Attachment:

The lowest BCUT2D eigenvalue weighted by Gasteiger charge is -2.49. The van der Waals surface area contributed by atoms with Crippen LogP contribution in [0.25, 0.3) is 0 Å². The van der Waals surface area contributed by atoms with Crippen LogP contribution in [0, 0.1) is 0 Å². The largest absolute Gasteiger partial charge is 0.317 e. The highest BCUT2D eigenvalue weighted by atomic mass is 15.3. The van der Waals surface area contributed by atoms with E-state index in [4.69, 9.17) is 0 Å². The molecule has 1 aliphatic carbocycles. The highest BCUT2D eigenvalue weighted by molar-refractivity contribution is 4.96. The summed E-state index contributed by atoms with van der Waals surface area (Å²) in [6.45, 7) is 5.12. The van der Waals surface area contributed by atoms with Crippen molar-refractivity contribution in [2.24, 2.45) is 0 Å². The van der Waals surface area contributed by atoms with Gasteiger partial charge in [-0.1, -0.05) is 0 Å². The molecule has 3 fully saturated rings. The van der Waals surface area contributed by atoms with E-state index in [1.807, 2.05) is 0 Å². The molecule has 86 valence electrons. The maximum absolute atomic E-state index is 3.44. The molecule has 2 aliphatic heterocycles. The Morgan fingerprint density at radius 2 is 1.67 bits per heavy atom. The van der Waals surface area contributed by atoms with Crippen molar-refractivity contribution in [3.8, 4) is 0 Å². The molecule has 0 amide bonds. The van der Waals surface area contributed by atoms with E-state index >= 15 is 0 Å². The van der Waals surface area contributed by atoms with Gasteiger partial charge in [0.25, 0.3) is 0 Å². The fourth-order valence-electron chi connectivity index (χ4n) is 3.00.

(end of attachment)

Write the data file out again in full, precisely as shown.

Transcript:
The lowest BCUT2D eigenvalue weighted by Gasteiger charge is -2.49. The van der Waals surface area contributed by atoms with Crippen LogP contribution in [0.25, 0.3) is 0 Å². The van der Waals surface area contributed by atoms with Crippen LogP contribution in [0, 0.1) is 0 Å². The largest absolute Gasteiger partial charge is 0.317 e. The highest BCUT2D eigenvalue weighted by atomic mass is 15.3. The van der Waals surface area contributed by atoms with E-state index in [4.69, 9.17) is 0 Å². The molecule has 1 aliphatic carbocycles. The highest BCUT2D eigenvalue weighted by molar-refractivity contribution is 4.96. The summed E-state index contributed by atoms with van der Waals surface area (Å²) in [6.45, 7) is 5.12. The van der Waals surface area contributed by atoms with Crippen molar-refractivity contribution in [2.24, 2.45) is 0 Å². The van der Waals surface area contributed by atoms with Gasteiger partial charge in [-0.1, -0.05) is 0 Å². The molecule has 3 fully saturated rings. The van der Waals surface area contributed by atoms with E-state index in [1.807, 2.05) is 0 Å². The molecule has 86 valence electrons. The maximum absolute atomic E-state index is 3.44. The molecule has 2 aliphatic heterocycles. The Morgan fingerprint density at radius 2 is 1.67 bits per heavy atom. The van der Waals surface area contributed by atoms with Crippen molar-refractivity contribution in [3.8, 4) is 0 Å². The molecule has 0 amide bonds. The van der Waals surface area contributed by atoms with E-state index >= 15 is 0 Å². The van der Waals surface area contributed by atoms with Gasteiger partial charge in [0.25, 0.3) is 0 Å². The fourth-order valence-electron chi connectivity index (χ4n) is 3.00.